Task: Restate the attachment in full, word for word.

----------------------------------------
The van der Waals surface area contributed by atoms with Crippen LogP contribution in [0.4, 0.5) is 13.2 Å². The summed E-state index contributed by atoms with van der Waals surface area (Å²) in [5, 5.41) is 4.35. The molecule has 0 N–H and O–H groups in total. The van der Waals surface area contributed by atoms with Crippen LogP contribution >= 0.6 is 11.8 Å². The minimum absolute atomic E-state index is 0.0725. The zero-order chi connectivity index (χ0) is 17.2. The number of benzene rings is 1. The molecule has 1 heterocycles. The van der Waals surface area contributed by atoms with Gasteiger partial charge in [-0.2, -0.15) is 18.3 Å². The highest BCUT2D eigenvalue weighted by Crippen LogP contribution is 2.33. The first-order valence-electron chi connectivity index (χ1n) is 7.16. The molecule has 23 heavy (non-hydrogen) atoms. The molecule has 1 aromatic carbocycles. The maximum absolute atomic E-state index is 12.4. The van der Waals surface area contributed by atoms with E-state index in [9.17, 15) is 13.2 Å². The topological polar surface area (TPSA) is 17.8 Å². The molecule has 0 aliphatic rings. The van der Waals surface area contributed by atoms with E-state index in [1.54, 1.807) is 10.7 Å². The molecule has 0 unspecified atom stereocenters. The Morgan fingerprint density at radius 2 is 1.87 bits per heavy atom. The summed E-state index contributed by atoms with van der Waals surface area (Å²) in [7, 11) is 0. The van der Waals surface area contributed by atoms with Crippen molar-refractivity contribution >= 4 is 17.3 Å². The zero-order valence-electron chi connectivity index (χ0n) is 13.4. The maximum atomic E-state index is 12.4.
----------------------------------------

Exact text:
The van der Waals surface area contributed by atoms with Crippen LogP contribution in [0.4, 0.5) is 13.2 Å². The summed E-state index contributed by atoms with van der Waals surface area (Å²) in [5, 5.41) is 4.35. The molecule has 0 N–H and O–H groups in total. The van der Waals surface area contributed by atoms with Crippen LogP contribution >= 0.6 is 11.8 Å². The minimum absolute atomic E-state index is 0.0725. The zero-order chi connectivity index (χ0) is 17.2. The number of benzene rings is 1. The molecule has 1 heterocycles. The van der Waals surface area contributed by atoms with Gasteiger partial charge in [-0.2, -0.15) is 18.3 Å². The highest BCUT2D eigenvalue weighted by Crippen LogP contribution is 2.33. The first-order valence-electron chi connectivity index (χ1n) is 7.16. The molecule has 23 heavy (non-hydrogen) atoms. The molecule has 1 aromatic carbocycles. The maximum absolute atomic E-state index is 12.4. The van der Waals surface area contributed by atoms with E-state index in [9.17, 15) is 13.2 Å². The topological polar surface area (TPSA) is 17.8 Å². The molecule has 0 aliphatic rings. The van der Waals surface area contributed by atoms with E-state index in [1.54, 1.807) is 10.7 Å². The molecule has 0 unspecified atom stereocenters. The Morgan fingerprint density at radius 2 is 1.87 bits per heavy atom. The summed E-state index contributed by atoms with van der Waals surface area (Å²) in [7, 11) is 0. The van der Waals surface area contributed by atoms with Crippen molar-refractivity contribution >= 4 is 17.3 Å². The zero-order valence-electron chi connectivity index (χ0n) is 13.4. The maximum atomic E-state index is 12.4.